Autoimmune Polyglandular Syndrome Type II: Epidemiological, Clinical and Immunological Data

Mnif Fatma, Elleuch Mouna, Hajji Raouf, Fourati Hajer, Masmoudi Hatem, Abid Mohammed


Background: Autoimmune polyglandular syndrome (APS) is characterized by the coexistence of several autoimmune diseases, affecting predominantly the endocrine glands. APS type I is distinguished from type II in which autoimmune thyroiditis, Addisons disease and diabetes type 1 predominate. This article summarizes extensive epidemiological, clinical, and immunological data of a large population of Tunisian patients with APS II.

Methods: In a retrospective case finding study, we collected data from patients with APS type II who had been treated in our endocrine outpatient clinic between 1980 and 2007. One hundred and six patients fulfilled the criteria of APS II.

Results: Among these patients, 73 were female and 33 were male (mean age 36 and 42 years, respectively; P = 0.04). The mean age at the onset was 38 14.9 years. Of the 106 patients, 76 had hypothyroidism due to autoimmune thyroiditis while 23 had hyperthyroidism (Graves disease). Sixty-six patients had type I diabetes mellitus (60.6% females and 39.5% males; P = 0.01). Addisons disease was diagnosed in 39 patients, primary hypogonadism in 12 cases (11 females and one male), and neuro-hypophysitis was less frequently noted (n = 6). The most frequent coexistence of APS component diseases was between type I diabetes and thyroid disease (56.2%). The time interval between the advent of the first and the second autoimmune endocrinopathies varied considerably with longest time intervals between diabetes type I and thyroid disease and shortest time intervals between Addisons disease and thyroid disease. Regarding autoantibodies in patients with APS II, anti-thyroid peroxidase antibodies were detected in 67.6%, thyroid stimulating hormone-receptor antibodies in 58%, and anti-thyroglobulin were less frequently positive (43.3%). Type I diabetes-associated antibodies against islet cell (islet cell autoantibodies) and glutamic acid decarboxylase were found in 23.6% and 51.8%, respectively. Antibodies to adrenal cortex were observed in 9.7% and ovarian antibodies in 8.8%.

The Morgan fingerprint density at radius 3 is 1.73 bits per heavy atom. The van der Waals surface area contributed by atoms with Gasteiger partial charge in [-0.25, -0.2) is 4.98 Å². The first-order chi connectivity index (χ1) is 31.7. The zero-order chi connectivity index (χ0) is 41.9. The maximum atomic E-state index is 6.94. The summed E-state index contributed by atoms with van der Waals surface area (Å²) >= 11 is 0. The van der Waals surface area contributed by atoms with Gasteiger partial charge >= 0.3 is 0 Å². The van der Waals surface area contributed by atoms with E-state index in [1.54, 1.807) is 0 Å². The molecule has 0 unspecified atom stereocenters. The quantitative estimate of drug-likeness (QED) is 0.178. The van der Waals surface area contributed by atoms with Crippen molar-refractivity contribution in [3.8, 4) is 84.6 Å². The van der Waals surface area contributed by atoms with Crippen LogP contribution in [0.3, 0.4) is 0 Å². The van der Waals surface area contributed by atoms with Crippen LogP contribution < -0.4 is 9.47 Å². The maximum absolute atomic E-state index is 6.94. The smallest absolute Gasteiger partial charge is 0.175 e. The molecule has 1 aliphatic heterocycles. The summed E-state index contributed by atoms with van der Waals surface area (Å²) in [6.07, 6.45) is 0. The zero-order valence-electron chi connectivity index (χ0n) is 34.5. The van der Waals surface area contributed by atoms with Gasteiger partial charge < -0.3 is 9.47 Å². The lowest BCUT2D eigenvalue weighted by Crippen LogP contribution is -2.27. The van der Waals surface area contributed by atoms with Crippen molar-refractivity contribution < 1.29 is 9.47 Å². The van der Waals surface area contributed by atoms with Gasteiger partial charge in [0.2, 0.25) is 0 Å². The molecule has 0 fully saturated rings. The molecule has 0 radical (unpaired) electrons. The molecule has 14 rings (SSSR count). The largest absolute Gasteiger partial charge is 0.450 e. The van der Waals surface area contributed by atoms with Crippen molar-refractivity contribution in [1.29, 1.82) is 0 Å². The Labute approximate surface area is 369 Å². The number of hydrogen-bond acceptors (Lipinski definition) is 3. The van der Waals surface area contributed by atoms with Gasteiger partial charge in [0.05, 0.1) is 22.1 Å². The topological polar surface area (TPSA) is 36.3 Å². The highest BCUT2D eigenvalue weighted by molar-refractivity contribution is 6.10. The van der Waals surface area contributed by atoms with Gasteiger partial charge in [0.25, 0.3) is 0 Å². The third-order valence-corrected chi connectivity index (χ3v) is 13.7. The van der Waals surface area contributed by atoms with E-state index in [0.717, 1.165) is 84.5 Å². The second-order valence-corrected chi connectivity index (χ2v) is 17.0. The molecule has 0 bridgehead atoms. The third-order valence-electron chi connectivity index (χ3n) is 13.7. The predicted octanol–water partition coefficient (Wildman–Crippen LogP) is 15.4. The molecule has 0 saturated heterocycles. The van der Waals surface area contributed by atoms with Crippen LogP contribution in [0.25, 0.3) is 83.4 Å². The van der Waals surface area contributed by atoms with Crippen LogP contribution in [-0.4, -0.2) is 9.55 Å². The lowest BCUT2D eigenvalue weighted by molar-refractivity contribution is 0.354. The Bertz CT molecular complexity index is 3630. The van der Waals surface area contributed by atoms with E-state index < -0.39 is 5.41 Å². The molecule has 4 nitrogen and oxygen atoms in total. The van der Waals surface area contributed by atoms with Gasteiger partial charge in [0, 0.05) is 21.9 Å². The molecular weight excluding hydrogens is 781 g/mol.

Conclusion: The present study indicates that most patients with autoimmune thyroid disease will not develop additional endocrine disease. If they do, when a thyroid disease was as a first component disease, the time interval until the onset of a further autoimmune disease was relatively short and when thyroid disease was a second component disease a longer period of time elapsed.

J Endocrinol Metab. 2014;4(4):101-109


Autoimmune polyglandular syndrome; Autoimmunity; Antibody

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